PARENTS are being urged to look out for the signs of diabetes after a review showed high numbers of children are being taken to the Royal Blackburn Hospital with dangerously low insulin levels.

Health chiefs said the rate of ‘previously well’ children attending hospital in diabetic ketoacidosis is two-and-a-half times higher in East Lancashire than nationally, and that many more people need to be aware of the symptoms of type 1 diabetes.

East Lancashire Hospital NHS Trust wants parents, and children, to watch out for early signs of the condition, which are thirst, passing lots of urine and losing weight, and not to leave it too late to go to their GP.

Chris Gardner, consultant paediatrician, said: “We are really concerned that people in East Lancashire may not be aware of diabetic ketoacidosis – which is a life-threatening presentation of diabetes in children, and that is why we have such a high rate locally.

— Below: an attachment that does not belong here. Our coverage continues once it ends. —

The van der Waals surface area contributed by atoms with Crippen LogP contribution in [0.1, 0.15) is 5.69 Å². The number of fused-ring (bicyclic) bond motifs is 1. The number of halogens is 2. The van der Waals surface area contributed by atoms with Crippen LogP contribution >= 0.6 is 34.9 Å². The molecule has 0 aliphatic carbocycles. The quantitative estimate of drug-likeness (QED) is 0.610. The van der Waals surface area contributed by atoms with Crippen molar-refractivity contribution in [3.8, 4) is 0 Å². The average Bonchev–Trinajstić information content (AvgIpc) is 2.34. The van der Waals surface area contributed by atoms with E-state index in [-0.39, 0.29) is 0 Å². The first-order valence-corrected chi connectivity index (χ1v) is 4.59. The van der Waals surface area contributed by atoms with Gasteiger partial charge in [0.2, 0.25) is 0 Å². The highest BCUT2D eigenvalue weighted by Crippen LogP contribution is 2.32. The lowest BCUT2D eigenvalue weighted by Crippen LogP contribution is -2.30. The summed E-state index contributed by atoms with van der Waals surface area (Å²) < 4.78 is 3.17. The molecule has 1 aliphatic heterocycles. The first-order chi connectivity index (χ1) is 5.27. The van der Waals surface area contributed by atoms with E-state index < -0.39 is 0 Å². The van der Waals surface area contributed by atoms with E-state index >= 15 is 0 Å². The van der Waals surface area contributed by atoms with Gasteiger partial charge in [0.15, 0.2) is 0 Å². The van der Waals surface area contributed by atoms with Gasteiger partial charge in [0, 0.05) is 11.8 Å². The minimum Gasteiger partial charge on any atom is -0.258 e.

“We are working with our local health partners, but want to get the message out more widely. If people are diagnosed early, then we can really help. Children and young people who are developing type 1 diabetes can be started on insulin treatment which will prevent progression to ketoacidosis if early symptoms are spotted.

“Once patients have been diagnosed with type 1 diabetes, there is lots of help and support available.

“The trust has the largest service of the district general hospitals in the region, and has a wealth of information and resources to help.”

The warning came as new research revealed the number of adults in England with ‘borderline’ type 2 diabetes has tripled in the last eight years, bringing the total to more than a third of the population.